I love buying my spices at the health food store (they are unbelievably fresh and cheap, because you buy what you need) and discount stores like Wal-Mart (2 for $1.00!). You can always have fresh spices when you get them this way.

Are you ready to spice up your life with some FRESH spices? Old Spice is cologne, not what should be hanging out in our spice drawers. Let’s get some fresh ones this week!

Now that you have all fresh and new spices, be sure and pick up a copy of our Ultimate Mix Ebook to create some spice, soup and sauce mixes of your own!

Copyright (C) 2011 Leanne Ely, CNC All rights reserved.

This information will be helpful for everyone who has a kitchen.  It will be of particular interest to those who use SNAP or WIC; for those who get food from a food pantry or those who have food commodities.  Many of our Club Members are simply frugal and careful with their food budgets Users of Angel Food Ministries will benefit from this, too!

Your messages continue to delight the heart of your Webmaster…please keep them coming  at !

Connie Baum

The FTC wants you to know there are links in this post.  Should they be clicked, resulting in sales, your humble blogger would be fairly compensated.  Please do your due diligence when conducting affairs online or offline.  Always do business with those you trust implicitly.


Pantry Project by MikeMax for Food Stamps Cooking Club

April 16th, 2011


Home pantries can provide security in lean times...


“*Please be advised that when the cat’s away the mice will play!

Unfortunately, Connie has not left me the Keys to the Kingdom-that is, her blog, so once this goes up, we’ll hear nothing from Connie herself for a week or so. She is having cataract surgery in May and has to give up her contacts next week. No contacts, in Connie’s own words = “No blogging; no email; no reading.  No cooking, NO DRIVING-have not been driving anyway-and whatever else.”

So, before Connie closes up shop here for a few days, let’s talk about my pantry.

Most people who see it have “pantry envy.”  It’s a walk-in closet off of my kitchen with shelves on three sides and room for my upright freezer. We built this house ourselves, and I insisted on it.

Generally, the pantry is full of food. I have a “thing” for food. I grew up in a home where my mother shopped every day for whatever we needed to eat that day. There was never any extra food. If we needed to bring a batch of cookies to Girl Scouts, for instance, we not only had to buy the chocolate chips and brown sugar, but often the vanilla or flour, too. Or butter. Or “all of the above.” Baking thus became very expensive!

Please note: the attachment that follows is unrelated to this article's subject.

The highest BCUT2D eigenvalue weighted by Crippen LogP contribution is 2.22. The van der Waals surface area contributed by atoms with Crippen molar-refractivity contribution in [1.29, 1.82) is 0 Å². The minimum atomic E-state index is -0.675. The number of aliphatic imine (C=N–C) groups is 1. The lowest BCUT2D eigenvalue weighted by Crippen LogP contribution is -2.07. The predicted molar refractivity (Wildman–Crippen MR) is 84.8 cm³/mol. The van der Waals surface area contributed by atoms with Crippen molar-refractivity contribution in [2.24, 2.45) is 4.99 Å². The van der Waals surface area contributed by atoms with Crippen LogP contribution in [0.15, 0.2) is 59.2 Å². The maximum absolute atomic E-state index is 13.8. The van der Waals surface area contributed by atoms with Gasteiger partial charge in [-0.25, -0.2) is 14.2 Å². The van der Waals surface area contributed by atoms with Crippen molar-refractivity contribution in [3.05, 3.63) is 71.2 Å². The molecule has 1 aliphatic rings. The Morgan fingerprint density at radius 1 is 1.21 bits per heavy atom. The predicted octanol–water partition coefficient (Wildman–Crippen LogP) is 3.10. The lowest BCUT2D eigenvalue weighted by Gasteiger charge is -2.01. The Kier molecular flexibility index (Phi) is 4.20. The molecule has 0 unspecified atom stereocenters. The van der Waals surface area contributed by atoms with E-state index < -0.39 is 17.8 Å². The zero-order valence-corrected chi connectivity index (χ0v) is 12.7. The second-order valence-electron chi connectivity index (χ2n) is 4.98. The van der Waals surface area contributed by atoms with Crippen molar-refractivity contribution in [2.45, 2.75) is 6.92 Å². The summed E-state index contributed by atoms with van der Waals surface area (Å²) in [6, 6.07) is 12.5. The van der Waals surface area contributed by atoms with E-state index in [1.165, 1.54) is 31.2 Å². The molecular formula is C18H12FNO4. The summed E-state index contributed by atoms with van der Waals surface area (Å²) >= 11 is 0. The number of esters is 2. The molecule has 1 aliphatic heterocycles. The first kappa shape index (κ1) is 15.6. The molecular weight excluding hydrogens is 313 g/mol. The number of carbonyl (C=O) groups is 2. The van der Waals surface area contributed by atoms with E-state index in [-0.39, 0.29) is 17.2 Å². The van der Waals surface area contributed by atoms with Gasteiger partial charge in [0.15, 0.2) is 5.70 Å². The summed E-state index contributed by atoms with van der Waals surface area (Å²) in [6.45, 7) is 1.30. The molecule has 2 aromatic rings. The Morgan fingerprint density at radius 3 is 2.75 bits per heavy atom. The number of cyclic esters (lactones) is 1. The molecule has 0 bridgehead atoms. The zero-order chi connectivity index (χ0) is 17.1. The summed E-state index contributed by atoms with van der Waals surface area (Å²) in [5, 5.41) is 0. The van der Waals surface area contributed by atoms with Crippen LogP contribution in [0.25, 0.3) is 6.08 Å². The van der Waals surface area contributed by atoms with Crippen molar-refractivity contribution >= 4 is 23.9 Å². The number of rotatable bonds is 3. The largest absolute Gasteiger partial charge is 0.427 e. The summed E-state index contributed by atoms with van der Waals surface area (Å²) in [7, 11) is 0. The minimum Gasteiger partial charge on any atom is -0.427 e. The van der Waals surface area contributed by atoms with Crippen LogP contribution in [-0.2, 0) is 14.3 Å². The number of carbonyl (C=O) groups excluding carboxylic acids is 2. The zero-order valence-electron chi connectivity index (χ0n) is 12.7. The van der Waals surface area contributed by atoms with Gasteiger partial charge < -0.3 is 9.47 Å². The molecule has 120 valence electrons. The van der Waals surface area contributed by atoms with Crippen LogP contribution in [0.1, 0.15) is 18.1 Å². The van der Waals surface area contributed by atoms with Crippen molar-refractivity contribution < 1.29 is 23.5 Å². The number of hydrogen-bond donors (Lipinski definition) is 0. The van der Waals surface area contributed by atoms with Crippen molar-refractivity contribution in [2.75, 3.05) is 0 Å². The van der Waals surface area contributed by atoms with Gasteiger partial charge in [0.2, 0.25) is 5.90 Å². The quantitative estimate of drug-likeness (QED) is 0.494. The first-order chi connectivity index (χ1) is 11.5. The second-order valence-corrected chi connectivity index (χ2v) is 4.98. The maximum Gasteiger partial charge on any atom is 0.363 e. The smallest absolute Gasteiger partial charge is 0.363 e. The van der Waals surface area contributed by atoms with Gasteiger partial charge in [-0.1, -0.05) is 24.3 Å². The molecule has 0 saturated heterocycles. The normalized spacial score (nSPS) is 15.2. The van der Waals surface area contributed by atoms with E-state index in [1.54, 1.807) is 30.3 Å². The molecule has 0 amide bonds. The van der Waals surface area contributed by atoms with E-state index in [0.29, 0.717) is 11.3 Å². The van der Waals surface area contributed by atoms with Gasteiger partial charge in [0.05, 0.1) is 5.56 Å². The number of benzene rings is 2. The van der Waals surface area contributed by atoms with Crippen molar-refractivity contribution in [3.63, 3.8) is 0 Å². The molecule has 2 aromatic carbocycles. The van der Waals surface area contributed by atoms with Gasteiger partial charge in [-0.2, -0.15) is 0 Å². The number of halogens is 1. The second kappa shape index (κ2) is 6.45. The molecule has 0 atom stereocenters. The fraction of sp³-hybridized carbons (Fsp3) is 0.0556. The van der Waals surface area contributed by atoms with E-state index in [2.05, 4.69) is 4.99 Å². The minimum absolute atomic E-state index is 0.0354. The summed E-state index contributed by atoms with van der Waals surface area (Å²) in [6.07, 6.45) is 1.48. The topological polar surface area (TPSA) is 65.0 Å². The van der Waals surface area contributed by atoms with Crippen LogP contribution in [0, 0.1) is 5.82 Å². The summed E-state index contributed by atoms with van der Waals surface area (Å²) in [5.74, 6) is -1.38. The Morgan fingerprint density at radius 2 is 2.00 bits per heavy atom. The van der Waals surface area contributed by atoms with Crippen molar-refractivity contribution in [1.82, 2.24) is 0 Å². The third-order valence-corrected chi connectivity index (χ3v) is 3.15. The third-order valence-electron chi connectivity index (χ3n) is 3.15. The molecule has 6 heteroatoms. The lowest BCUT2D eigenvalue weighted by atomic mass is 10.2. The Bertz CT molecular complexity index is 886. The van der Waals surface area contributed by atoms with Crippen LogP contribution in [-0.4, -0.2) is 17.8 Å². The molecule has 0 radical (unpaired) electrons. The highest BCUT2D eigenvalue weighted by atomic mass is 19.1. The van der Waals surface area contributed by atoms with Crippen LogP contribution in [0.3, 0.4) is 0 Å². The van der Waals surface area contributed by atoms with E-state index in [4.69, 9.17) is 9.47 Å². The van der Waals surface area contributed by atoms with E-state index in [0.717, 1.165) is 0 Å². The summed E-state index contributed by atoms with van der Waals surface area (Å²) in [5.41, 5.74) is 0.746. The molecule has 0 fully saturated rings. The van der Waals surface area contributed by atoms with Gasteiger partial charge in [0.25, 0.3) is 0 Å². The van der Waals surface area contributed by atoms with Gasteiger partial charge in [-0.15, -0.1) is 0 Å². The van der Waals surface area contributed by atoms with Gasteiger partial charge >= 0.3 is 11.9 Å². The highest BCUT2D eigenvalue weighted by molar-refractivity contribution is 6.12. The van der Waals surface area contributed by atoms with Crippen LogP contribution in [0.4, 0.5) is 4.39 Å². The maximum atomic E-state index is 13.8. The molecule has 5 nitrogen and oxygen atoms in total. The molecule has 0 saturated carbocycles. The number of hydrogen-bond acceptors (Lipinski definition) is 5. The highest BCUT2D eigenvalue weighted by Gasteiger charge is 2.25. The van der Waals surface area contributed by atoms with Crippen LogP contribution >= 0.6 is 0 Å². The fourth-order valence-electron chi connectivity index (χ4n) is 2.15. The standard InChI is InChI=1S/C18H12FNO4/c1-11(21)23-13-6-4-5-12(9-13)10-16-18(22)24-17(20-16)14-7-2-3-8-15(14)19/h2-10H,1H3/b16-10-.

I had been married for about 9 months when we moved to Eugene, OR, for my husband to attend graduate school. A few weeks after we arrived–while our cupboards were still all but bare–we had the snowstorm of the century–48 inches in 48 hours. In those days, before electronic cash registers, the stores stayed open during daylight hours, even without power. We had one near enough to walk, because we sure weren’t driving–the town where we lived didn’t even own a snowplow. We didn’t starve. But I swore I would never, ever be without food again.

It’s come in handy more than once. I live in a cold climate now and there are days each winter when I don’t–can’t–leave the house. Years ago-decades, actually!-my husband and I were both unemployed at the same time for about two months, and I was glad to have my cupboards full of food.  I didn’t have a freezer then. Money was tight for us last month so we lived out of the freezer and pantry.

Recently I noticed that my pantry was a mess. Because I have so much room, it can become a catch-all. Stuff like empty jars get piled in there, instead of put away in the garage. There were crushed-up crackers on the shelves. Overflowing plastic grocery bags had found their way to the floor. I even suspected I didn’t have much food left–by my standards, anyway. It was such a mess, who could tell?

Yesterday I started cleaning the pantry. To do the job right would take more time than I have to spare. But, I started straightening up shelves, recycling glass jars, picking up the plastic bags. Eventually, I’ll dust the tops of the packages, vacuum the floor and call it good. I’m about three-quarters done, and I’m shocked by how little food I actually have.

I also found a few things that had to go. Now, I was cooking long before there were dates printed on food packages, so I don’t get too hung up on them. Even I would not open a bulging can of tomato paste with a 2003 date on it! I also emptied some jars of homemade jam that were waaaaay past their prime.

As I sorted my containers, I checked the dates and put the oldest packages in front. I also made a mental note of stuff that was only slightly out of date, and I’ll be using those things in the next week or two. Obviously, if I see or smell anything odd when I open them, I’ll discard them without tasting–but I absolutely do not expect anything like that. Canned goods, stored properly, are good for about 5 years.